By Kevin Bogardus - 12/14/13 06:00 AM EST
Business lobbyists are pumping their fists over Speaker John BoehnerJohn BoehnerReid: We're not breaking the budget deal Overnight Finance: GOP makes its case for impeaching IRS chief | Clinton hits Trump over housing crash remarks | Ryan's big Puerto Rico win House GOP changes rules to thwart Dems MORE’s (R-Ohio) slap-down of conservative groups.
Executives at trade groups told The Hill they were pleasantly surprised by the strident remarks this week from the typically laid-back Speaker.
BoehnerJohn BoehnerReid: We're not breaking the budget deal Overnight Finance: GOP makes its case for impeaching IRS chief | Clinton hits Trump over housing crash remarks | Ryan's big Puerto Rico win House GOP changes rules to thwart Dems MORE this week said conservative groups had “lost all credibility” by opposing the budget pact before it was even released. He said the activist organizations are “using our members, and they’re using the American people for their own goals.”
The rebuke was a clear shot at Heritage Action for America, the Club for Growth, FreedomWorks and other conservative groups that have proven adept at drumming up conservative opposition to legislation.
Business groups, whose frustration with the Tea Party boiled over during the government shutdown, said Boehner’s broadside was long overdue.
“I think we have all said it. The business community has been uniformly frustrated at how strident the ideological groups have been in defiance of reason,” said David French, senior vice president of government relations of the National Retail Federation.
Lobbyists said they are encouraged by the fact that the budget accord easily passed the lower chamber despite the opposition of outside groups. They hope it’s a sign that the influence of the conservative organizations is on the wane.
“Speaker Boehner said what a lot of us had been thinking for a long time, that these 'purity for profit' groups are taking advantage of well-meaning but politically naive members,” said one business group lobbyist.
The pushback by Boehner comes as trade groups are vowing to protect business-friendly candidates in the 2014 elections.
Business groups weighed in for Bradley Byrne in an Alabama special House election and saw him triumph in a Republican primary. Industry donors from Michigan have sought to garner support for a challenger to Rep. Justin AmashJustin AmashLibertarian looks for anti-Trump bump The Hill's 12:30 Report Ten third-party candidate names at top of Never Trump’s list MORE (R-Mich.), one of the more prominent GOP rebels.
The conservative groups have often squared off with their industry counterparts in Washington, especially in recent battles over the debt ceiling and the government shutdown. They bristled at lobbyists echoing Boehner’s criticism this past week.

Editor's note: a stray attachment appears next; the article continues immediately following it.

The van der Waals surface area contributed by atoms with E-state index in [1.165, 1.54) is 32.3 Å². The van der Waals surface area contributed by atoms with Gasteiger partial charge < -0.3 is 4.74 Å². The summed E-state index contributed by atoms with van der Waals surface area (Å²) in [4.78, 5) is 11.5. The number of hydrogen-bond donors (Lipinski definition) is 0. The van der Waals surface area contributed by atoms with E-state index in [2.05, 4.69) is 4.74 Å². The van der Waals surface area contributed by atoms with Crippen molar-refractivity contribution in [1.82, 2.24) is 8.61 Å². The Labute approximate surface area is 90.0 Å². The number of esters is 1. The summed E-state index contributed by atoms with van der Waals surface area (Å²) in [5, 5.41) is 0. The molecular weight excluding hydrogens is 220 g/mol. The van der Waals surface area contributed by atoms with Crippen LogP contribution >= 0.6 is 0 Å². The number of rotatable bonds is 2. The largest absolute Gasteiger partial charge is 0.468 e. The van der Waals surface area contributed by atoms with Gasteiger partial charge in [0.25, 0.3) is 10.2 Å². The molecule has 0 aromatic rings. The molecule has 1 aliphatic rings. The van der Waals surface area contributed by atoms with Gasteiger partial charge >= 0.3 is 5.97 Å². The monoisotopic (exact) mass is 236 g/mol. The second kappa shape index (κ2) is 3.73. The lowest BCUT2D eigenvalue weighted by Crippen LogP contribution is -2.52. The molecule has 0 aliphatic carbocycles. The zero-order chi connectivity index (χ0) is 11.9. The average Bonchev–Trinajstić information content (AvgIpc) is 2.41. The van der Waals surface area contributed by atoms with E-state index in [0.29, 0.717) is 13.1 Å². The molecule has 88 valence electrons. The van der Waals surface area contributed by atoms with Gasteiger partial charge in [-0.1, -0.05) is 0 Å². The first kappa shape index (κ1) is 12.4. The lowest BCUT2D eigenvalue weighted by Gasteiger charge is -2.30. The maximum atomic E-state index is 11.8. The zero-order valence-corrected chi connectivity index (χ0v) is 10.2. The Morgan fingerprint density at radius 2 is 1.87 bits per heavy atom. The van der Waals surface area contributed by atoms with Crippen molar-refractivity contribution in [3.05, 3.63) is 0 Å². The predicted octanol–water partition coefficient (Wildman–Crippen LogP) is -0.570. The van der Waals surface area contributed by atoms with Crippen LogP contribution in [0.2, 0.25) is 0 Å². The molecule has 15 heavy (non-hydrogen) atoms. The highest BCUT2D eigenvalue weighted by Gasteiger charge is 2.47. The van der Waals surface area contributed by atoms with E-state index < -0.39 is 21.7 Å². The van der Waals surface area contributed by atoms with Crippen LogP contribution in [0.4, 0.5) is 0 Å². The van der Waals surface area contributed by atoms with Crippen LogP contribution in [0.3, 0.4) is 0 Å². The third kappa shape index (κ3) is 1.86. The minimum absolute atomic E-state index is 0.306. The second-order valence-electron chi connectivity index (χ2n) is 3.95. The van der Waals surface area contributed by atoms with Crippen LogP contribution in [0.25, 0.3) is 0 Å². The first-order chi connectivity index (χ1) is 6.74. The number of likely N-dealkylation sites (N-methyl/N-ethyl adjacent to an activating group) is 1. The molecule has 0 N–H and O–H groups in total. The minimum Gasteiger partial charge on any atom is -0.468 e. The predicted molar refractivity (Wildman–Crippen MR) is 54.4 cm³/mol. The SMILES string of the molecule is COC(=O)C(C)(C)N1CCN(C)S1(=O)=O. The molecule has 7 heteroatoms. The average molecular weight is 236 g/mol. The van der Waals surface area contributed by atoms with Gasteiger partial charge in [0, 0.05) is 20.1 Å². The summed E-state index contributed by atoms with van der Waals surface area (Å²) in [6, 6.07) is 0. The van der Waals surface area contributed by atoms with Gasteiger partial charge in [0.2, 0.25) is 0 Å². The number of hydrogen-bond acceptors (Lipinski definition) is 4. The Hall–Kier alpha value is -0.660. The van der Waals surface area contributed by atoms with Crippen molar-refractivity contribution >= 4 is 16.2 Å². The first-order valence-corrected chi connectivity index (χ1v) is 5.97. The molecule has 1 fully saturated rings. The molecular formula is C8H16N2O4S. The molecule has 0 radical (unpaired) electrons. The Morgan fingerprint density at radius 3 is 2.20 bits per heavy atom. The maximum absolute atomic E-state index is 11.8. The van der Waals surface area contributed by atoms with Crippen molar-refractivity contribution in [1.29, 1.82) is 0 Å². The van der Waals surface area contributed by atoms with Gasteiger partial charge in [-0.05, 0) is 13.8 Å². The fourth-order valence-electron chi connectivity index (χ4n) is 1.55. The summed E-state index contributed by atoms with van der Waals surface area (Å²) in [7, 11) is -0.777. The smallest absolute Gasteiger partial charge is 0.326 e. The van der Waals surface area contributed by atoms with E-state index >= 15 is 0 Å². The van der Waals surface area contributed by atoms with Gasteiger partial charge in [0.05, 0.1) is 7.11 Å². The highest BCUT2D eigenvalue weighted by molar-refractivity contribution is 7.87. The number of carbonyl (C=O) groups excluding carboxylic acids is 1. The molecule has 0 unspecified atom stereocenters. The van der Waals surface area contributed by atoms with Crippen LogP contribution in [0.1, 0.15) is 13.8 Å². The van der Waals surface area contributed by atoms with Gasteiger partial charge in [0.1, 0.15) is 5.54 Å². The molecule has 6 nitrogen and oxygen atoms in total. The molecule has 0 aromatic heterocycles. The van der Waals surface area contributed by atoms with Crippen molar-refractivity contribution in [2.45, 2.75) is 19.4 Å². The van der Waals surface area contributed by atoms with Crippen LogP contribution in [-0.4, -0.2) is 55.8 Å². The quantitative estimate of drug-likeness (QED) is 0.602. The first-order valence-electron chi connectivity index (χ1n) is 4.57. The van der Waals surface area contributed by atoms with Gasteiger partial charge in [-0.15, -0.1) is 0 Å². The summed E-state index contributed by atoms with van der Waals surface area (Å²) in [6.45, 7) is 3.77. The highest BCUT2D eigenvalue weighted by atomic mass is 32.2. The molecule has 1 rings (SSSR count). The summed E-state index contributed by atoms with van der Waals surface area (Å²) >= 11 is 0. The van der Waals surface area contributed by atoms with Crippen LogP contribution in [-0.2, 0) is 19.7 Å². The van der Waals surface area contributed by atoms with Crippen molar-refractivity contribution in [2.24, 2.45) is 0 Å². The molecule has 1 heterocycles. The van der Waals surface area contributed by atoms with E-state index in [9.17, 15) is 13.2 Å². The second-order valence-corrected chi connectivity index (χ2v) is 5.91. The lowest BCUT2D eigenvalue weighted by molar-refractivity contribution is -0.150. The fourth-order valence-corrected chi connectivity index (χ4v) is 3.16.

“Corporations are some of the biggest seekers of welfare in this country,” said Barney Keller, a spokesman for the Club for Growth. “Business groups are often on the side of bigger government and when they are, we will be on the opposite side of them. And where they're not, we will be on the same side.”
Dan Holler, a spokesman for Heritage Action for America, said business groups’ backing of Boehner shows that the budget agreement was flawed policy.
“The fact that K Street is applauding confirms that the deal was bad and Speaker Boehner's comments confirm conservatives' worst suspicions about Washington that the game is rigged,” Holler said.
In an MSNBC interview on Friday, Michael Needham, Heritage Action’s CEO, said the Speaker was trying to move past budget issues to find a path forward on immigration reform — which has been lobbied for heavily by business groups.
“This deal increases spending, this deal increases taxes. And that is bad for the county and that is what we want to be focused on,” Needham said. “The Speaker also wants to clear the way for immigration reform next year.”
Business lobbyists have taken hope from the substantial House vote for the budget deal — 332-94, with 169 Republicans supporting the bill. They believe that represents a move back towards the center in the GOP caucus.
“It was a very, very strong vote, especially when you contrast it with the debt ceiling and government shutdown votes. A significant shift,” Van Dongen said. “It seems that a number of members realized that ‘burn the place down’ is not popular with the American public.”
The backing from many in his own party has strengthened Boehner who has had to deal with conservative insurgents on Capitol Hill over the past week.
“Boehner had a good week,” French said. “He is in a stronger position than he was a few weeks ago.”